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Our Mid-Year Report Card

July 10 to 14, 2023


Our Mid-Year Report Card

July 10 to 14, 2023


Market Recap

  • Equity markets struggled this week as a solid run of economic data stoked the higher-for-longer interest rate narrative. After going back and forth, and back again, pricing in rate cuts later this year, markets now seem to be finally throwing in the towel that this cycle is going to take longer to play out.
  • The S&P 500 slipped 1.2%, with materials and health care lagging, while banks held firm. The index has still broken strongly out of the trading range that was in place for most of the past year, and is eying the all-time high set in January 2022 (less than 10% to go).
  • Meantime, the TSX fell 1.6%, with widespread declines across technology, materials, energy and banks. Canadian stocks are now falling well behind their U.S. counterparts on the year, up just 2.3% versus 14.6% south of the border.

2023 So Far

As we pass the midpoint of 2023, it’s worth taking stock of the past six months in markets. If you look only at the numbers, it’s been a good year so far—the Nasdaq is up north of 20%, the S&P 500 is up more than 10%, and the Emerging Markets (EM), International (EAFE), and Canada regions are all in the +3-4% range. If you extrapolate those numbers out across the rest of the year, it would be solid results. But a closer examination of the data tells a different story. Performance year-to-date has been driven by only a handful of names; if you remove the top seven companies in the S&P 500, for instance, then growth is only around 3% rather than 10%. That’s still a decent number, but it’s not nearly as impressive as the headline figures would suggest. This is all happening because the recession continues to be pushed out further and further, and it has raised a number of questions, including—will interest rate hikes resume, like we’ve already seen from the Bank of Canada and expect from the U.S. Federal Reserve (Fed), and will that add pressure to markets like we saw last year? Needless to say, there’s some uncertainty as we head into the second half of the year. At the beginning of the year, markets had expected interest rate cuts sometime in late 2023. That now appears to be off the table until well into 2024 or even 2025. In the fixed income space, bonds largely performed as we expected in the first half of the year, in line with cash returns and with lower-quality bonds somewhat outperforming their safer counterparts. We’d expect that to continue into the second half of the year.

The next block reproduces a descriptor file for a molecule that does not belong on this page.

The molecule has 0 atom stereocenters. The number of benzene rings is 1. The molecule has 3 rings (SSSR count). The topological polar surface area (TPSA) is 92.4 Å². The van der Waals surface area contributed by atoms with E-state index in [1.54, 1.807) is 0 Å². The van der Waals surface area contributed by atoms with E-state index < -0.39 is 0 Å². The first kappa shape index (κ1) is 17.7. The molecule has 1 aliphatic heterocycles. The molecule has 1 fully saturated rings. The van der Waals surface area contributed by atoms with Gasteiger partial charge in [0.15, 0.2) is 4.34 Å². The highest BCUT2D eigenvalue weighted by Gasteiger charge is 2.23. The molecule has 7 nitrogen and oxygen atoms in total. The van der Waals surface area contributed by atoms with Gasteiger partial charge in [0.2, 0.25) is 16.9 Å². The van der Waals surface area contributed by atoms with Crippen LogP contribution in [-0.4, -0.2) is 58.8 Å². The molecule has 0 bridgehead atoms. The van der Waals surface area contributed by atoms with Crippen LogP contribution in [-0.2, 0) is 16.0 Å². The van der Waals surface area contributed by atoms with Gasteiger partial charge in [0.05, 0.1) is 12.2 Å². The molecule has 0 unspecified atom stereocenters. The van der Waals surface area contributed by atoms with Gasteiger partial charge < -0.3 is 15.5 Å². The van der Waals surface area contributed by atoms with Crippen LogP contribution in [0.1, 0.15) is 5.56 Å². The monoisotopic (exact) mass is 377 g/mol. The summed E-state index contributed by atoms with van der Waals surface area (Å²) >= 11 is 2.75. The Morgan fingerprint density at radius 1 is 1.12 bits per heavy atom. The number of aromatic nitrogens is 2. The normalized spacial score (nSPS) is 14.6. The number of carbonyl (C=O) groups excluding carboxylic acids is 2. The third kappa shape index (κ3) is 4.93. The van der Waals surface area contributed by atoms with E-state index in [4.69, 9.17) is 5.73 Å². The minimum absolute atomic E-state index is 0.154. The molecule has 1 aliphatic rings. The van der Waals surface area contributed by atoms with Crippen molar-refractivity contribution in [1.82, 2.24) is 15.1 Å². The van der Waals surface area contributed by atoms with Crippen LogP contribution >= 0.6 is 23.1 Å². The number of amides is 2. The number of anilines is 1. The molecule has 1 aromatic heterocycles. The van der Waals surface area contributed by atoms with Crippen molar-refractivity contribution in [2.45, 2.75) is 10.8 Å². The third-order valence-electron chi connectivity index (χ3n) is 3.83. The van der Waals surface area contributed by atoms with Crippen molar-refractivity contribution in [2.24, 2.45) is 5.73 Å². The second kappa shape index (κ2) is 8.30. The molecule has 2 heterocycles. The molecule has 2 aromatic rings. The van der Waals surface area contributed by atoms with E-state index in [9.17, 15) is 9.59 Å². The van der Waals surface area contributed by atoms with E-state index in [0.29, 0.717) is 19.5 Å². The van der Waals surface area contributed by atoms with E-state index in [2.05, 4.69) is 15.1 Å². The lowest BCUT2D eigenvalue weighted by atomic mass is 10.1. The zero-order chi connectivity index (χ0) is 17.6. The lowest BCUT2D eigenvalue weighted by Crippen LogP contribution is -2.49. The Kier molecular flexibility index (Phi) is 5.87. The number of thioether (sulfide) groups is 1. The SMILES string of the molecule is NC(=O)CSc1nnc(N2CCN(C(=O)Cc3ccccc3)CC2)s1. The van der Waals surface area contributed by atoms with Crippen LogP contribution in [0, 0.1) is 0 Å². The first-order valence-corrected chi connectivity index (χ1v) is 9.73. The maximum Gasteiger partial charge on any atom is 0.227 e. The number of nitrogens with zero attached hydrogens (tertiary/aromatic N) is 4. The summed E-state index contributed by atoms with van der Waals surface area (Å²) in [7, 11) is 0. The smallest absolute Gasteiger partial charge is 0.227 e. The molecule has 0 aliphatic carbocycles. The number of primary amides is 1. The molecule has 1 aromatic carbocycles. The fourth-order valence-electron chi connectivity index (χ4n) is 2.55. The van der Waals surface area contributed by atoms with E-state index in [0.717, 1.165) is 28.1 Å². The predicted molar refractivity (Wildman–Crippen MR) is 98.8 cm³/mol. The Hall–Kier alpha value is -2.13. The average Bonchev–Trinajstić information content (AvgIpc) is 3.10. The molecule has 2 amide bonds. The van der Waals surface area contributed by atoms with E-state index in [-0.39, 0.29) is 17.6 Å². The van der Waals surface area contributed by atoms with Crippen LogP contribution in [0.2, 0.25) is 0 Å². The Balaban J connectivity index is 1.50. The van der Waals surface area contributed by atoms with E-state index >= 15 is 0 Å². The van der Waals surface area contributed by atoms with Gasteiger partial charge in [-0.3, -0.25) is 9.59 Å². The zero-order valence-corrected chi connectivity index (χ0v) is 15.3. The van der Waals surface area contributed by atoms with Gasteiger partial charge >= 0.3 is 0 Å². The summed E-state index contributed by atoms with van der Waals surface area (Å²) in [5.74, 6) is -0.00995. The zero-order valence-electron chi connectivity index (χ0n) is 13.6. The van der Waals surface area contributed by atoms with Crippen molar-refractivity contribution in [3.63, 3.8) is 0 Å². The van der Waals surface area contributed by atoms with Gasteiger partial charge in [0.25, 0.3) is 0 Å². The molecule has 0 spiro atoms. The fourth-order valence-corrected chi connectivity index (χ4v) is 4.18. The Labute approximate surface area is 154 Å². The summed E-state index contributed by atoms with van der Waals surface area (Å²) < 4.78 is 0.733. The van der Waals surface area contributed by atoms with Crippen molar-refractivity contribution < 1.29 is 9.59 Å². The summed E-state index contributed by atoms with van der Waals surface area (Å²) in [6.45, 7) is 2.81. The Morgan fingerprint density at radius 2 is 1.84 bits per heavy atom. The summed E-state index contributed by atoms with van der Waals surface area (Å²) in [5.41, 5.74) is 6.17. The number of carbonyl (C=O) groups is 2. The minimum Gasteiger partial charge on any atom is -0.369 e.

Bottom Line: Headline stock market numbers for the first half of the year are somewhat misleading, and while bonds have largely performed as expected, recession-related uncertainties remain for the rest of 2023.

Equities Outlook

Looking ahead, if we expect a pullback—which we do—then which sectors and geographies can be expected to outperform in the second half of the year? With lower-quality names likely to underperform amid uncertainties around the timing of a recession, we’re maintaining a bias toward Quality companies in our portfolios. That said, we do expect something of a rotation as valuations begin to come off. The big Technology names are Quality companies, but they’ve also got higher multiples. We anticipate a bit of a retreat for those names, though some of them may be protected by the artificial intelligence (AI) theme, which is still very relevant. Looking at geographies, we see similar catch-up potential. Canada, in particular, may do better moving forward, given that inflation may remain hotter than analysts were expecting and well above central banks’ 2% target. In that environment, Energy could excel, and investors are likely to turn to gold for protection. Overall, Canada can be expected to hold up better than other markets.